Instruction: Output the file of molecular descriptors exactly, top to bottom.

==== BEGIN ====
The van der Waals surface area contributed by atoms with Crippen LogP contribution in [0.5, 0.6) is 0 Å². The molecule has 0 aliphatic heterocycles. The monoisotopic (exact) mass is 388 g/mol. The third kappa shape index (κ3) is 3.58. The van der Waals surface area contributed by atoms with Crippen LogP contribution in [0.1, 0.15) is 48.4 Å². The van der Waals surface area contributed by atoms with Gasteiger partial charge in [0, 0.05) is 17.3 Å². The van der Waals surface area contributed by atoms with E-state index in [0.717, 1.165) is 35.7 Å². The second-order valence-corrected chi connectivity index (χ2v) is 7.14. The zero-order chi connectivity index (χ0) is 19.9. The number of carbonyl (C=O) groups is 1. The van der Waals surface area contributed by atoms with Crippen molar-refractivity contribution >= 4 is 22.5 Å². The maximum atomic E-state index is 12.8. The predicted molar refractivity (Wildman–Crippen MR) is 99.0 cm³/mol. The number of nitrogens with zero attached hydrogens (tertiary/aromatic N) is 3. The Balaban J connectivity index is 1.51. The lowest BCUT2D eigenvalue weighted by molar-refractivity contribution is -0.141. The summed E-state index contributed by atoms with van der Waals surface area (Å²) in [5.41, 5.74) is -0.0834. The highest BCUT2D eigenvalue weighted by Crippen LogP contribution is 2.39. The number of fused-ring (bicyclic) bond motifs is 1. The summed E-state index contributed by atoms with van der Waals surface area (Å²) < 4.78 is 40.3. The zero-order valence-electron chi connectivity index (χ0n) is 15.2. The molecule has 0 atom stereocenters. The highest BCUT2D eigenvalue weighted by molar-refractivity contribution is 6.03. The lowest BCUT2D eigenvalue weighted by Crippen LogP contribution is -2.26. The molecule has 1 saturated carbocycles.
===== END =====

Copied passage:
The van der Waals surface area contributed by atoms with Crippen LogP contribution in [0.5, 0.6) is 0 Å². The molecule has 0 aliphatic heterocycles. The monoisotopic (exact) mass is 388 g/mol. The third kappa shape index (κ3) is 3.58. The van der Waals surface area contributed by atoms with Crippen LogP contribution in [0.1, 0.15) is 48.4 Å². The van der Waals surface area contributed by atoms with Gasteiger partial charge in [0, 0.05) is 17.3 Å². The van der Waals surface area contributed by atoms with E-state index in [0.717, 1.165) is 35.7 Å². The second-order valence-corrected chi connectivity index (χ2v) is 7.14. The zero-order chi connectivity index (χ0) is 19.9. The number of carbonyl (C=O) groups is 1. The van der Waals surface area contributed by atoms with Crippen molar-refractivity contribution >= 4 is 22.5 Å². The maximum atomic E-state index is 12.8. The predicted molar refractivity (Wildman–Crippen MR) is 99.0 cm³/mol. The number of nitrogens with zero attached hydrogens (tertiary/aromatic N) is 3. The Balaban J connectivity index is 1.51. The lowest BCUT2D eigenvalue weighted by molar-refractivity contribution is -0.141. The summed E-state index contributed by atoms with van der Waals surface area (Å²) in [5.41, 5.74) is -0.0834. The highest BCUT2D eigenvalue weighted by Crippen LogP contribution is 2.39. The number of fused-ring (bicyclic) bond motifs is 1. The summed E-state index contributed by atoms with van der Waals surface area (Å²) < 4.78 is 40.3. The zero-order valence-electron chi connectivity index (χ0n) is 15.2. The molecule has 0 atom stereocenters. The highest BCUT2D eigenvalue weighted by molar-refractivity contribution is 6.03. The lowest BCUT2D eigenvalue weighted by Crippen LogP contribution is -2.26. The molecule has 1 saturated carbocycles.